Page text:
The declaration includes a five point Resilient Recovery Declaration which is being submitted to the Chancellor’s Spending Review:

  1. a long-term government-led plan to retrofit homes across the country, which are some of the leakiest in Europe;
  2. a new duty for Ofgem to support the delivery of Net Zero as part of a renewable, locally planned electricity grid;
  3. creating a Net Zero Development Bank to increase private investment in renewable technologies;
  4. a commitment to providing seamless access to electric vehicle charging infrastructure across the UK; and ensure UK is world leader in developing low emissions vehicles
  5. new powers for mayors and local authorities to deliver Net Zero.

CASE STUDIES – NEW RETROFIT JOBS

A number of new jobs are expected to be created in the construction and property sectors as part of the shift to a green economy. Many of these are outlined in a framework of technical standards for retrofit, known as PAS 2035/2030:2019. These include[10]:

●     Retrofit surveyors and advisers. Surveyors and advisers would provide advice to homeowners on how best to reduce energy waste from their houses, on the financial benefits of a variety of retrofit measures and support available.

●     Retrofit builders and insulation specialists. Builders and labourers will need additional skills and experience of constructing energy efficient homes, as well as installing the latest insulation in existing homes to reduce energy leakage and meet the highest EPC (Energy Performance Certificate) ratings.

●     Retrofit heating specialists. Specialist technicians, who may have worked as gas boiler engineers could install technologies such as ground or air source heat pumps which can convert renewable-sourced electricity into heating and hot water, or biomass boilers which can burn waste timber with low emissions.

●     Retrofit roofers, carpenters and electricians. A range of specialist roles will be envisaged in the retrofit industry covering the design and installation of technologies including solar thermal systems; home battery storage and thermally efficient facades, which create an airtight and insulated shell around an existing property.

●     Retrofit co-ordinators. The Retrofit Co-ordinator has a key role in ensuring that effective standards are maintained such as the Trustmark accreditation[11] and is involved in all work stages to help reduce risks.

QUOTES

Judith Blake, Leader of Leeds City Council and Chair of the UK100 Resilient Recovery Task Force, said: “With the furlough scheme coming to an end, this country now faces both a climate and a jobs emergency—with both requiring urgent action.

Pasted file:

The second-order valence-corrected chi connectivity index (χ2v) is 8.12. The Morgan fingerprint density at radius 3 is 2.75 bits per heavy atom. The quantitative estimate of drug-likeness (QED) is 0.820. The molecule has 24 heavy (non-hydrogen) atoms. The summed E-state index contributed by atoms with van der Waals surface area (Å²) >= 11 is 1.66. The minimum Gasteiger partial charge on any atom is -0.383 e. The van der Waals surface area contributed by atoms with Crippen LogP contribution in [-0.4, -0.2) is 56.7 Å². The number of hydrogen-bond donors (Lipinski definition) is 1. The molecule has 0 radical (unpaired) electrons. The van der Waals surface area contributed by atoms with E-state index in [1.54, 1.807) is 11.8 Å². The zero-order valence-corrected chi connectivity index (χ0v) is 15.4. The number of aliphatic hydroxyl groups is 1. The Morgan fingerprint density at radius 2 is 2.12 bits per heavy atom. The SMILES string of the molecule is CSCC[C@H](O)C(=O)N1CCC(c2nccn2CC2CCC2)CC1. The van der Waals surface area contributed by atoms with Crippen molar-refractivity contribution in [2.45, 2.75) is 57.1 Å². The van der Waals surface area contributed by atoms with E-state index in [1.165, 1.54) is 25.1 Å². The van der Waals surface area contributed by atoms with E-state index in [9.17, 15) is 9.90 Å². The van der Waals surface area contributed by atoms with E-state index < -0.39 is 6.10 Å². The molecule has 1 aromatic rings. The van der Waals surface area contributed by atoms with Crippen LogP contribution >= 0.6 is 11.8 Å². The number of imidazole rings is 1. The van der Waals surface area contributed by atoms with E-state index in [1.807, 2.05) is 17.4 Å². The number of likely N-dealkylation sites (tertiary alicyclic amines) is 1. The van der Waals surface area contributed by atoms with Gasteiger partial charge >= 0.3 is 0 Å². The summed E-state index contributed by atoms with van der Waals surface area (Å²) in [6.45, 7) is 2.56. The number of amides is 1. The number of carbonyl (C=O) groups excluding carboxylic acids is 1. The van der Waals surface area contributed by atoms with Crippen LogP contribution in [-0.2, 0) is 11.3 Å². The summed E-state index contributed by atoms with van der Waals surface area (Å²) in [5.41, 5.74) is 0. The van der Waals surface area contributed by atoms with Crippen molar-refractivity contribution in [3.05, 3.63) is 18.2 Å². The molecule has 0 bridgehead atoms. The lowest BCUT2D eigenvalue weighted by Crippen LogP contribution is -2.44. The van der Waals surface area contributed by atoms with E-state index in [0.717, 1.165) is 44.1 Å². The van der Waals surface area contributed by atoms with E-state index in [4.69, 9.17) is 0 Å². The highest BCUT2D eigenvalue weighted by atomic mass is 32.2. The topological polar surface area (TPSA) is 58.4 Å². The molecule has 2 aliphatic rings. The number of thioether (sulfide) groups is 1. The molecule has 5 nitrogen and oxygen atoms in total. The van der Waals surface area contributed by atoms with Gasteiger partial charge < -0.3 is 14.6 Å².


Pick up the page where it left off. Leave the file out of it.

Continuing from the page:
“By investing in nearly half a million skilled and secure jobs as part of the Spending Review, the Chancellor could lay the foundation for a resilient and sustainable recovery across the country and ensure that we have the workforce we need to actually build back better and greener. Local authorities are ready to play our part in helping the country meet its legal Net Zero obligations. We will continue to lead the way, in partnership with businesses and the Government.”

Polly Billington, Director of UK100, said: “From Essex to Edinburgh, the move to a greener economy will create thousands of new jobs. By unlocking private sector investment through a Net Zero Development Bank, we can reduce the taxpayer burden and ensure the money is spent prudently by disciplined allocators of capital.”

Sadiq Khan, Mayor of London, said: “I have been clear that a strong economic recovery and a green recovery are not mutually exclusive but one and the same. With green investments in jobs, skills, technology and infrastructure, we can create millions of new jobs, boost the economy, tackle inequality and unleash sustainable growth at the same time as tackling the climate emergency. I encourage the Government to do more to invest in green jobs and skills, and to help us power a recovery that leads London towards becoming a zero-carbon city.”

Andy Street, Mayor of the West Midlands, said: “There is no hiding from the climate emergency we are facing as a country, and we must do everything we can to tackle this and reach our carbon emission goals. A key part of this will be a green and inclusive recovery from the Coronavirus crisis – one that delivers high quality, well paid jobs in high-tech new green energy sectors. Tackling climate change and providing people good jobs of the future go hand in hand. The UK100 Resilient Recovery Declaration sets out some critical priorities for cutting emissions and securing those vitally important green jobs for the future. That’s why we’re proud to sign-up to this declaration.”